Hide username on lock screen

Since I did not want the username to appear on login screen, I did what the Fedora Docs say at Displaying a user prompt on the GNOME login screen :: Fedora Docs.

It works like a charm, but (there is always ‘a but’) after the screen lock, either automatic or forced by Super+l, the username is already there and all you have to do is enter the password to unlock it.

Is there a way to force the need to enter the username as well on the lock screen?

I’m on Fedora Linux 37 (Workstation Edition).
Kernel: Linux 6.2.8-200.fc37.x86_64.

It’s only a partial solution. Still the username/nickname is visible. I know it might not be the best idea to mention MS-Windows here, but it was fairly simple to do that there. Just change one of the local security policies to ‘do not show username on login screen’ and that was it for both login and lock screen. :slight_smile:

Browsing the depths of the Internet I found this:
In: /etc/pam.d/gdm-password
change: auth substack password-auth
to: auth required pam_succeed_if.so user != root quiet

I have no idea what it does, and the file looks scary, so am not sure if I will not blow things away.

What does it do?

The GDM login screen is implemented differently than the GNOME lock screen, so a similar approach will not work.

To tell the truth, this is not really a Fedora specific issue, so you’re more likely to get a definitive answer if you ask the GNOME devs directly.

I see. Will look at GNOME discussion board, then. Thank you.

Linking the discussion: User prompt on lock screen - Desktop - GNOME Discourse

Replacing the lock screen with the switch user screen and hiding user names:

# GDM dconf
sudo machinectl shell gdm@ ${BASH} -c \
"gsettings set org.gnome.login-screen disable-user-list true"

# GNOME session lock
mkdir -p ~/.local/bin
tee ~/.local/bin/gnome-session-lock << "EOF" > /dev/null
loginctl lock-session
busctl call org.gnome.DisplayManager \
/org/gnome/DisplayManager/LocalDisplayFactory \
org.gnome.DisplayManager.LocalDisplayFactory \
CreateTransientDisplay > /dev/null
chmod +x ~/.local/bin/gnome-session-lock

# GNOME shortcuts
gsettings set org.gnome.settings-daemon.plugins.media-keys screensaver "[]"
gsettings set org.gnome.settings-daemon.plugins.media-keys custom-keybindings \
gsettings set org.gnome.settings-daemon.plugins.media-keys.custom-keybinding:\
/org/gnome/settings-daemon/plugins/media-keys/custom-keybindings/custom0/ \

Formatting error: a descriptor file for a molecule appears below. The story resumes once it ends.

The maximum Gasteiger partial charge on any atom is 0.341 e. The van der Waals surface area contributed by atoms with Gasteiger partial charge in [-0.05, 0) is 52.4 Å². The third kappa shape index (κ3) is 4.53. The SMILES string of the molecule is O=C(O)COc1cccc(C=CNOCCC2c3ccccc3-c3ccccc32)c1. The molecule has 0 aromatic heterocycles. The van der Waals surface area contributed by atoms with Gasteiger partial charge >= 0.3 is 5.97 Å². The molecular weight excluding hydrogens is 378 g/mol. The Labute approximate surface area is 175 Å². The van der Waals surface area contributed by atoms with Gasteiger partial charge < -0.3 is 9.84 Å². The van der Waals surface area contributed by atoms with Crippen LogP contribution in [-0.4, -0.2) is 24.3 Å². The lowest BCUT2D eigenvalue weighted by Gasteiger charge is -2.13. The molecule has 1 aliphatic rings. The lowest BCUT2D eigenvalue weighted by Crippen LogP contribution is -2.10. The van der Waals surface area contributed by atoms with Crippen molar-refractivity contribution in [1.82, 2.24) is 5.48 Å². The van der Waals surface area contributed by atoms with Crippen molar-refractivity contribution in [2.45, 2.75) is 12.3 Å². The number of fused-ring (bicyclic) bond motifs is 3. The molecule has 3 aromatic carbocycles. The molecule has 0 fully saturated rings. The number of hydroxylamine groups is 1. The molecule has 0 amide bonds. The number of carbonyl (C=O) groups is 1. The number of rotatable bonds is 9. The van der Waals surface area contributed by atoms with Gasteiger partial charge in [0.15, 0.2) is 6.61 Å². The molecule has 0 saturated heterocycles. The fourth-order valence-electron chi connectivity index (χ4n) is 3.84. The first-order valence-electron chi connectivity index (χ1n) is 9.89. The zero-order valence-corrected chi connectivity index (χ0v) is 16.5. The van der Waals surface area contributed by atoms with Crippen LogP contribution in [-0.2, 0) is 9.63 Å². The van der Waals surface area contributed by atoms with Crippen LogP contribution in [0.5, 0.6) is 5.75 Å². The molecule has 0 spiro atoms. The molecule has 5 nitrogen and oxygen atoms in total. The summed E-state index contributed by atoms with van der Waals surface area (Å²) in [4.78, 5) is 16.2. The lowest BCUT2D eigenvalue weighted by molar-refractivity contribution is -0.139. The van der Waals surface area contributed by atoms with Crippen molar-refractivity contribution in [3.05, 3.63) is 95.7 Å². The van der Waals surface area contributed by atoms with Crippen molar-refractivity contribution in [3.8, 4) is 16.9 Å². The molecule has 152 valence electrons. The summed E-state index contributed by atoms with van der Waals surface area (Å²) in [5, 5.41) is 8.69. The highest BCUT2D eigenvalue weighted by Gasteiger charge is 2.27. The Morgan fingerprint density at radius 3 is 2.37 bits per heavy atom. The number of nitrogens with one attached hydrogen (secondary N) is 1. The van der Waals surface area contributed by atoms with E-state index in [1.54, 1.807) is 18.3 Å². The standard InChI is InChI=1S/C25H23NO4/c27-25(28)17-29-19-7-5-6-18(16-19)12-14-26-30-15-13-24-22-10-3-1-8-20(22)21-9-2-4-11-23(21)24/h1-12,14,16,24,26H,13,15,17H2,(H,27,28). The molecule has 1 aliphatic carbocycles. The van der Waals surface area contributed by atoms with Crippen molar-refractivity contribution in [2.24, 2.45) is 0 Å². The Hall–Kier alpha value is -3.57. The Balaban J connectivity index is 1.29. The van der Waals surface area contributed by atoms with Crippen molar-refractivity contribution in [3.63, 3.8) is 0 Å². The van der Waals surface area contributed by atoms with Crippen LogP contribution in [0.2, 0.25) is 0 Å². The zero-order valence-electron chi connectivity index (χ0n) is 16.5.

binding "<Super>L"
gsettings set org.gnome.settings-daemon.plugins.media-keys.custom-keybinding:\
/org/gnome/settings-daemon/plugins/media-keys/custom-keybindings/custom0/ \
command "gnome-session-lock"
gsettings set org.gnome.settings-daemon.plugins.media-keys.custom-keybinding:\
/org/gnome/settings-daemon/plugins/media-keys/custom-keybindings/custom0/ \
name "Lock screen"

But this still leaves a loophole if you switch back to the user session with Alt+Ctrl+F2.


I did some reading on GNOME and did some talking on discord on that matter and it’s all because lock screen is a part of a session and login screen is not. The way folks at GNOME thought it to work leave no straight solution to my problem. All the possible workarounds are not worth it. It’s a shame, imho. I know that for some it might be nothing, but the strict rules in the organization I work for do not allow username (real or pretty) to be visible on the login/lock screen.

How about this:

busctl call org.freedesktop.Accounts \
    /org/freedesktop/Accounts/User${UID} \
    org.freedesktop.Accounts.User SetRealName s " "

Nice and simple workaround as for the visual part of the issue. Still it is enough to “guess” the password and you’re in, as opposed to having figure out both user/pass. :slight_smile:

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Technically the username is not the second factor, so the problem is in the size of the resulting entropy, which can be increased by using a stronger password, otherwise you should consider setting up a proper MFA.

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